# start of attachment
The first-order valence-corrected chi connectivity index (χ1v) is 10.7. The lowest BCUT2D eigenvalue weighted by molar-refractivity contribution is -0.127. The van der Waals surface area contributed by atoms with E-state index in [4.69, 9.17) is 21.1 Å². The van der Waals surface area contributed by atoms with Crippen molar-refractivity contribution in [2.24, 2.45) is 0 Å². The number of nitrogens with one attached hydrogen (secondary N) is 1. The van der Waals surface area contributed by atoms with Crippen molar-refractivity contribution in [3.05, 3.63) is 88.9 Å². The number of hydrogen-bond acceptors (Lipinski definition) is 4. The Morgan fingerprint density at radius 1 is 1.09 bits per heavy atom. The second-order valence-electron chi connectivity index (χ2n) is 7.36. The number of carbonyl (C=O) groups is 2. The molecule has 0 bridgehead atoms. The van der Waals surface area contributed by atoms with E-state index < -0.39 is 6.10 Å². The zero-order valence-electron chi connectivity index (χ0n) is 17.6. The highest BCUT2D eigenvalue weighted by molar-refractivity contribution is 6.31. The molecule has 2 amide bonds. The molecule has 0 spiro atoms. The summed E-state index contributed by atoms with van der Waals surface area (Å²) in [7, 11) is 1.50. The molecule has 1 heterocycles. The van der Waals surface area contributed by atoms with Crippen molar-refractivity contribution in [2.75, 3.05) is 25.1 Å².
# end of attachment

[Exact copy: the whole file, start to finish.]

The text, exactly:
The first-order valence-corrected chi connectivity index (χ1v) is 10.7. The lowest BCUT2D eigenvalue weighted by molar-refractivity contribution is -0.127. The van der Waals surface area contributed by atoms with E-state index in [4.69, 9.17) is 21.1 Å². The van der Waals surface area contributed by atoms with Crippen molar-refractivity contribution in [2.24, 2.45) is 0 Å². The number of nitrogens with one attached hydrogen (secondary N) is 1. The van der Waals surface area contributed by atoms with Crippen molar-refractivity contribution in [3.05, 3.63) is 88.9 Å². The number of hydrogen-bond acceptors (Lipinski definition) is 4. The Morgan fingerprint density at radius 1 is 1.09 bits per heavy atom. The second-order valence-electron chi connectivity index (χ2n) is 7.36. The number of carbonyl (C=O) groups is 2. The molecule has 0 bridgehead atoms. The van der Waals surface area contributed by atoms with E-state index < -0.39 is 6.10 Å². The zero-order valence-electron chi connectivity index (χ0n) is 17.6. The highest BCUT2D eigenvalue weighted by molar-refractivity contribution is 6.31. The molecule has 2 amide bonds. The molecule has 0 spiro atoms. The summed E-state index contributed by atoms with van der Waals surface area (Å²) in [7, 11) is 1.50. The molecule has 1 heterocycles. The van der Waals surface area contributed by atoms with Crippen molar-refractivity contribution in [2.75, 3.05) is 25.1 Å².